The Spoken Word Scene in Cameroon: From Poetry to Poetography

Black Alice © For many years, spoken word in Cameroon was like the anecdotal man with the iron mask— faceless and denied recognition as it played second fiddle to other forms of art such as music and poetry. While Makossa and Bikutsi were fighting a popularity war in the eighties in Cameroon, visionary Chicago poet Marc Smith performed poetry live at the funky Get Me High Loungein 1987.With like-minded poets Regie Gibson, Cin Salach and Patricia Smith, he launched a movement which, as the Chicago Tribune puts it “lifted poetry off the page, liberated poetry from academia, outflanked the arbiters at the helm of literary magazines and publishing houses, and brought poetry directly to the people.” But the history of spoken word hardly starts with Marc Smith, because the ancient Greeks included spoken words in their Olympic Games and modern spoken word as we know it was influenced by the Harlem Renaissance and blues. Nevertheless, spoken word poetry came more towards the mainstream in popularity a short time later when Gil Scott-Heron released his spoken word poem The Revolution Will Not Be Televised on the album Small Talk at 125th and Lenox in 1970.

Spoken word or performance poetry is a kind of oral lyrical poetry which is performed with a focus on the words themselves, the dynamics of tone, gestures and facial expressions.

Until the arrival of Kathy Amfray in the mid-2000s, most spoken word artists in Cameroon groped in the dark without recognition. With Ak Sang Grav, she went ahead to organise a couple of workshops and a competition, and the seed was sown. From that moment, the spoken word scene would never be the same again. Workshops and competitions flourished, and spoken word could now be identified with artists such as Ayrick Akam, Boudor, Koppo, Stone, Sadrack, Lady B, Em’Kal and Eben among others.

La Phraz Slam, started by Stone and Eben in 2007 remains seminal in the development of spoken word. Stone later moved on and started Ali Bavard (to give spoken word artists the opportunity to share their talents) and also organised workshops.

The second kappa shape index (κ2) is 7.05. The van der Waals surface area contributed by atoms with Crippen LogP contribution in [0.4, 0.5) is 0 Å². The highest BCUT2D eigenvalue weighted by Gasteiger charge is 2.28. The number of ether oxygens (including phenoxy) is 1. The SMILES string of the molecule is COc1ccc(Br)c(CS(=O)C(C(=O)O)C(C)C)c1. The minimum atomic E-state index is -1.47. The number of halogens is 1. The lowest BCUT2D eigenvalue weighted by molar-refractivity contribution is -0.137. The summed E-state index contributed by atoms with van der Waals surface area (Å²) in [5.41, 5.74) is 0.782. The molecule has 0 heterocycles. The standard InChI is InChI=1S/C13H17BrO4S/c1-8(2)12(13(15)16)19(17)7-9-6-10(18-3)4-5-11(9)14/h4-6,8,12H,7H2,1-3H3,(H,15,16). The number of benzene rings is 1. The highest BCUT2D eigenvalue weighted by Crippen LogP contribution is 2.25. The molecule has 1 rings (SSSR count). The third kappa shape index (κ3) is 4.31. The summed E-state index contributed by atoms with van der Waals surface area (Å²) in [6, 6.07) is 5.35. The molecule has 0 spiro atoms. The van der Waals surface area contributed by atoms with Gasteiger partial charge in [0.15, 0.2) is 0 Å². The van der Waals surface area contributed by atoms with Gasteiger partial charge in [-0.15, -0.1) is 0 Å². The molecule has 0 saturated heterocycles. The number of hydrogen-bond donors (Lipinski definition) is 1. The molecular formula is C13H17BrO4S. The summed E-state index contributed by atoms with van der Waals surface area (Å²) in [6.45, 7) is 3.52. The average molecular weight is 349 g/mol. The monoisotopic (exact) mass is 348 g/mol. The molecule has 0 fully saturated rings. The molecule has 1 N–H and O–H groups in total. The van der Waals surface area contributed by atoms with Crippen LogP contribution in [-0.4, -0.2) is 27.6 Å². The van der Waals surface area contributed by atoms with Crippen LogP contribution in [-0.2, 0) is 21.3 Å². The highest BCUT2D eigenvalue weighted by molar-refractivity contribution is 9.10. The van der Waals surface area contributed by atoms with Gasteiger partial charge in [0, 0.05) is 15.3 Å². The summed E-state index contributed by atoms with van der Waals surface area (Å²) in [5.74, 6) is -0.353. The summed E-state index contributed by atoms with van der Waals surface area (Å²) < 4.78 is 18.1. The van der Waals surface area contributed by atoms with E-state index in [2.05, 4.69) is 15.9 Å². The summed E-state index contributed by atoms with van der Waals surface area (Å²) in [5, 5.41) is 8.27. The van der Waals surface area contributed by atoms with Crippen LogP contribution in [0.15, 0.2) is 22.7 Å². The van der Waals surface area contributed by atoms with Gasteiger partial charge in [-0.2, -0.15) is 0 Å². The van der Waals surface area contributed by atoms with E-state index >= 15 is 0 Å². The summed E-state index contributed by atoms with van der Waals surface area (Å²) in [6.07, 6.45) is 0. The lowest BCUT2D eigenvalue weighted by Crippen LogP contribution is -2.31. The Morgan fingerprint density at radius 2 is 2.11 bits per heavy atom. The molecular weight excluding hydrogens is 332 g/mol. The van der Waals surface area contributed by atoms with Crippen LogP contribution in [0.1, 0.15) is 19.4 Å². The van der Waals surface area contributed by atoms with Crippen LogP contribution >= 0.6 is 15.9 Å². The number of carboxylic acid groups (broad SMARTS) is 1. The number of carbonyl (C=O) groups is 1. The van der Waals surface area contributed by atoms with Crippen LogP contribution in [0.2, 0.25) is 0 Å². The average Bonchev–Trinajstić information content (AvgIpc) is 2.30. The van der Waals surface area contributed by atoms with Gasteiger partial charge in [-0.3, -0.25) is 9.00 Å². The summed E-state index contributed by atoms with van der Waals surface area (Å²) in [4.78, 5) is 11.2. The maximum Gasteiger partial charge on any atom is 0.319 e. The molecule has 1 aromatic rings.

The evolution of spoken word in Cameroon has occurred without much media coverage, and it goes without saying that it is still unbeknown to a large public despite the activities of collectives and institutions such as La Phraz Slam, the French Institute, KIF’s Poetry Café, Ali Bavard, Ongola Slam Café, Koubalanta (Boudorium Prod) , the Goethe-Institut, FIIAA and Centre Culturel Francis Bebey among others where spoken word artist have evolved and put up performances in French, English and Pidgin (creole) over the years.

One of the most prominent spoken word artists remains Stone Karim, a multi-disciplinary artist who has participated in photography and spoken word events in Haiti and Senegal, and was artist in residence at Petit Pierre, Dakar in 2011. He experiments with words, sound, and pictures, and performs in French, English and Pidgin. In 2005 he joined khaliland, which is an art space that enables him and fellow spoken word artists-cum-photographers Em’Kal, Penko, and Sentury as well as others to experiment with their art. Khaliland regularly organises 180 Minutes at Khaliland, which is a mixture of poetry, sound, photography, projections and multimedia by Cameroonian and international artists and curators. One of the contributors to this project is Erin Bosenberg, a South African photographer. Khaliland also has a hall where spoken word events and improvisations are regularly held, and Khaliland is the only institution in Cameroon which offers residencies to local and international artists.